My Dad died a year ago today. On one hand, I feel very keenly the length of this year. Perhaps it feels long because I had not seen my father for the year and a half preceding his death. And besides, there is that part of me that almost denies that he is gone. But all in all, I do not feel sadness over his passing, but rather a cherishing of the time and life that we shared on planet earth.
My father introduced me to the wonders of G-d’s world (though HE would never have included G-d in this). We shared walks around the local lake in the autumn, multihued leaves spread all around us, and the same walk along with my Collie in the foot-high snow. We shared the trek to the summit of Long’s Peak, from where we could see the face of the land extending all around. Our many summers in the Rockies gave me memories of stands of birch, majestic waterfalls, and boulders set along the trail. For a few years I was my Dad’s “diving partner”. We Scuba dived in the Florida Keys, experiencing the largely unviewed beauty of the coral reefs, and the delicate exquisite beauty of a sea shell.
* * * * * *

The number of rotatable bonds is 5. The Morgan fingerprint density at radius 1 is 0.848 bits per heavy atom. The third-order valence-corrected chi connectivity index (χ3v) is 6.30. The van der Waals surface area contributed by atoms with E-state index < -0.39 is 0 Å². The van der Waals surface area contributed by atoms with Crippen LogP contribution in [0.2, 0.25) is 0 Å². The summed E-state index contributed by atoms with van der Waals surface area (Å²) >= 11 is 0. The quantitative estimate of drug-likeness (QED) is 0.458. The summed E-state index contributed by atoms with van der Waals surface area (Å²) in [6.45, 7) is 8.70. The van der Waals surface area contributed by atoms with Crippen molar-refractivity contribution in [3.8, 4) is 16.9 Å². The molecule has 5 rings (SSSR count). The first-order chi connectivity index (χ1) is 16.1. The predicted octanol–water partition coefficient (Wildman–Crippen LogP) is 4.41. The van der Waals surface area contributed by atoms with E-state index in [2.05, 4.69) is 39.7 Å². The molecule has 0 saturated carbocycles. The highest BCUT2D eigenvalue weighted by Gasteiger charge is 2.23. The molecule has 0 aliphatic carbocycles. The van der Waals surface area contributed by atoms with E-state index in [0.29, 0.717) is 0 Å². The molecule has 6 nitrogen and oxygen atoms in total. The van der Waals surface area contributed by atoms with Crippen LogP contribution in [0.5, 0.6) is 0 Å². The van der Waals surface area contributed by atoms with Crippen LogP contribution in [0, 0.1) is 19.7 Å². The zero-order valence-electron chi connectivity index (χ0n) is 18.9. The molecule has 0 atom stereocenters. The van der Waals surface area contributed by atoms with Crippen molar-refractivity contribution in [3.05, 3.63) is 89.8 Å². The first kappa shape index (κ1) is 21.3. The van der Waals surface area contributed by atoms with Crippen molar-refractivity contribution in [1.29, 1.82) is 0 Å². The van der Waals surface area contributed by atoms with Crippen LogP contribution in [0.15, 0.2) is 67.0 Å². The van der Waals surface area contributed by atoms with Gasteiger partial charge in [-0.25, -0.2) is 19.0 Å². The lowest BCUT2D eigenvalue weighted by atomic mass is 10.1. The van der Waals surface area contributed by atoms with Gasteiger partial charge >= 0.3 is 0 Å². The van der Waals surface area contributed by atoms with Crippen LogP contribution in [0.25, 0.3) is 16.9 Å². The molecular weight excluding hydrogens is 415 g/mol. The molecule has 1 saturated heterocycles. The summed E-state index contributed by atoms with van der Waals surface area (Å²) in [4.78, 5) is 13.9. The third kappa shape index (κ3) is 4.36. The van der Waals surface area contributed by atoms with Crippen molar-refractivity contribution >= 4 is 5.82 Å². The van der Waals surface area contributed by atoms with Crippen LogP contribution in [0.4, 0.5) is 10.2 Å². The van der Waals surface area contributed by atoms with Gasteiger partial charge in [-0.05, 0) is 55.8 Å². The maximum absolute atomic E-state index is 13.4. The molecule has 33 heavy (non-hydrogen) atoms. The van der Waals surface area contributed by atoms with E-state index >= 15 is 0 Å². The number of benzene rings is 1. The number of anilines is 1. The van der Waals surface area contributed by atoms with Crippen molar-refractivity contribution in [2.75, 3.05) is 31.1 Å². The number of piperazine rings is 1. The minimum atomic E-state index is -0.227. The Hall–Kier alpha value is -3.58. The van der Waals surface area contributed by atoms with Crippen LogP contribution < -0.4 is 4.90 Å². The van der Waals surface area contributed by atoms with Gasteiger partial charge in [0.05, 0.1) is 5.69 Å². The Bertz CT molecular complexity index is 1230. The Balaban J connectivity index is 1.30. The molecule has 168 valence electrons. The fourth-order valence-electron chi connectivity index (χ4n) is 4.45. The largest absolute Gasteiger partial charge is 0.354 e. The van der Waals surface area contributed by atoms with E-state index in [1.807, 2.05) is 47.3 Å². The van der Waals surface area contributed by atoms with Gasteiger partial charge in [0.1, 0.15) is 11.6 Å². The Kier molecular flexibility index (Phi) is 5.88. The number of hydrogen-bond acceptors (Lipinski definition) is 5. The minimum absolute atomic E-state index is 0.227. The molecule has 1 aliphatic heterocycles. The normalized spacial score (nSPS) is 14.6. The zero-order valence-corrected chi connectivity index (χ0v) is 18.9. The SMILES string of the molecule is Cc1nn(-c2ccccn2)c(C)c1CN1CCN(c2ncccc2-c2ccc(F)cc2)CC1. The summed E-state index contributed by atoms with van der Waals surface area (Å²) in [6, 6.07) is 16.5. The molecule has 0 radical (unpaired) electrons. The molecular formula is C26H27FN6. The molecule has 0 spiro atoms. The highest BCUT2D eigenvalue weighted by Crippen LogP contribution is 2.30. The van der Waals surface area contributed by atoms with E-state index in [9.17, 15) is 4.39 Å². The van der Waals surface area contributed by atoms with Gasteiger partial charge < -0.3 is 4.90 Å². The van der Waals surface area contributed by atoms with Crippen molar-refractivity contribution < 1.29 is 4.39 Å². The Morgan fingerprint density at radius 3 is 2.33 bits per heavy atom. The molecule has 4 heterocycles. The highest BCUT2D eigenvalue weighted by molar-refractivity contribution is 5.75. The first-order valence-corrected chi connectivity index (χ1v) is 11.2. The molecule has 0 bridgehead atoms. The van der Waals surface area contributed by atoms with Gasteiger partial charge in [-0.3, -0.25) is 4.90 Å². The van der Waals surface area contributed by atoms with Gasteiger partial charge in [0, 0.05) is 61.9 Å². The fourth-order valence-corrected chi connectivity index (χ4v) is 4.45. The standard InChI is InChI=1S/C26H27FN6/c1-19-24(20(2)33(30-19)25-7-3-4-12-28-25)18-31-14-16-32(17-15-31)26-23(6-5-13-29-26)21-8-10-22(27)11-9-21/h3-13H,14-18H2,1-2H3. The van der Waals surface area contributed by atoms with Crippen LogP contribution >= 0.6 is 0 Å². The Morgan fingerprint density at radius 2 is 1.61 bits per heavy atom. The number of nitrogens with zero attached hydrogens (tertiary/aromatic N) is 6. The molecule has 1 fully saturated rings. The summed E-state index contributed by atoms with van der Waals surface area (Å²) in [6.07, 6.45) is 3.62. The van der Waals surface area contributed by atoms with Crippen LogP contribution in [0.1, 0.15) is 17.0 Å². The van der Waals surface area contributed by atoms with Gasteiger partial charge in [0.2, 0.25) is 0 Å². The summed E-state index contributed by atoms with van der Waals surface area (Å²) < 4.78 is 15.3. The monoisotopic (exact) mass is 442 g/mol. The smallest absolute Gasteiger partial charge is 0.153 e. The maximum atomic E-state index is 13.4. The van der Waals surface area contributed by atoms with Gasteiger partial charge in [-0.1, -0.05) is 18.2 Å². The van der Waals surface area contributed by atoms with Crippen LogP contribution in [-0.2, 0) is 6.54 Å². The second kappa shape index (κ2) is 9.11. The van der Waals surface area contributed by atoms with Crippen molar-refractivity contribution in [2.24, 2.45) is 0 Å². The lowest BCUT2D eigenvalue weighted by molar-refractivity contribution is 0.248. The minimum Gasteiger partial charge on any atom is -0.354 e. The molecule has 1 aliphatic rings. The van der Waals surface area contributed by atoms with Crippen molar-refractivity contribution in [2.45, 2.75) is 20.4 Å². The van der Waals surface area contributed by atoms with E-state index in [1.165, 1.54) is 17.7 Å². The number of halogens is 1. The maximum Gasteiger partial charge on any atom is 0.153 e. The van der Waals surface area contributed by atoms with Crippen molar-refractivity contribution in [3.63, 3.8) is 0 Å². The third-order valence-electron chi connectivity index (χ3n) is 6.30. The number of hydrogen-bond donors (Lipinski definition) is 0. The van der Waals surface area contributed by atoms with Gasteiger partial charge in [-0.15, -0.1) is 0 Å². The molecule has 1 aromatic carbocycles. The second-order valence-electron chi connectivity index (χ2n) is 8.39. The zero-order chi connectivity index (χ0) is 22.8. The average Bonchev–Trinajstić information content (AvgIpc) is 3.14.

On my recent visit to Colorado, I saw an ad for hot springs in Colorado, and was a bit sorry that I would miss the opportunity to visit such a spring. I remember how the family visited such a pool more than once in my childhood, and I had thoroughly enjoyed the experience. However, today I would never visit a mixed-sex bathing pool, so visiting the hot springs was out of the question. So imagine my surprise when my city sponsored a chance to visit a hot springs in Israel (I didn’t know we had any, thinking that the mud baths of the Dead Sea were the closet thing here......). So a few days ago I relaxed in the warm waters of a thermal spring, remembering the wide range of opportunities that my father gave me, and thanking G-d for this wondrous world.

Tuesday, November 24, 2009

A Walking Story

Today rain was predicted for the afternoon, so I got out nice and early to beat the rain drops and get in most of my 10,000 steps before it became cold/wet/slippery. And it just so happened that I was a bit tired of all my regular routes, so I struck out towards the outskirts of our suburb, even though doing this would put me into an area that I normally avoid, due to the high traffic on that street and the resulting car fumes.
So as I was walking along at a good clip, who do I see coming in my direction but my friend who made a Bar mitzvah last week who had exclaimed “WHAT? A diet!” ?
She gave me a HUGE grin, said “Hey, you’re WALKING! Good for You!”
If she doubted me before, I am sure she doesn’t now!

The “Nosh” Escapade

Nosh” is Hebrew-Israeli slang for “goodies”, candy, cookies, and the like. We generally don’t have any in the house. Occasionally we buy a bit for shabbas, but not as a rule. There is only one event that invariably calls for purchasing of snack foods: a school trip.